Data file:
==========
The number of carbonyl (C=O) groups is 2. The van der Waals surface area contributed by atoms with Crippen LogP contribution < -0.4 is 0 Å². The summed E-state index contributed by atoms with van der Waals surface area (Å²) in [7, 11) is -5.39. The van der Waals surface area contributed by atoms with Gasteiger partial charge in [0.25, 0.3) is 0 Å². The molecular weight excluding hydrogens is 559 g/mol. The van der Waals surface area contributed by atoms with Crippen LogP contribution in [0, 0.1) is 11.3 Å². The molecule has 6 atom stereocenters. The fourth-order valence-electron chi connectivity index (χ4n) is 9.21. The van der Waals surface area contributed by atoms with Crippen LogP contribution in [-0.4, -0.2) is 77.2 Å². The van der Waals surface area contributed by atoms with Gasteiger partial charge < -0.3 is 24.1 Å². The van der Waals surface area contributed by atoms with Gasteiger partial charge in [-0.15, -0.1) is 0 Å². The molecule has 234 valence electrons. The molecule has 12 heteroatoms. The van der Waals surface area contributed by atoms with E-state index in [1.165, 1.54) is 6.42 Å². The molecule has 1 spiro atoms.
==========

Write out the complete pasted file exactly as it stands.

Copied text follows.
The number of carbonyl (C=O) groups is 2. The van der Waals surface area contributed by atoms with Crippen LogP contribution < -0.4 is 0 Å². The summed E-state index contributed by atoms with van der Waals surface area (Å²) in [7, 11) is -5.39. The van der Waals surface area contributed by atoms with Gasteiger partial charge in [0.25, 0.3) is 0 Å². The molecular weight excluding hydrogens is 559 g/mol. The van der Waals surface area contributed by atoms with Crippen LogP contribution in [0, 0.1) is 11.3 Å². The molecule has 6 atom stereocenters. The fourth-order valence-electron chi connectivity index (χ4n) is 9.21. The van der Waals surface area contributed by atoms with Crippen LogP contribution in [-0.4, -0.2) is 77.2 Å². The van der Waals surface area contributed by atoms with Gasteiger partial charge < -0.3 is 24.1 Å². The van der Waals surface area contributed by atoms with Gasteiger partial charge in [-0.15, -0.1) is 0 Å². The molecule has 234 valence electrons. The molecule has 12 heteroatoms. The van der Waals surface area contributed by atoms with E-state index in [1.165, 1.54) is 6.42 Å². The molecule has 1 spiro atoms.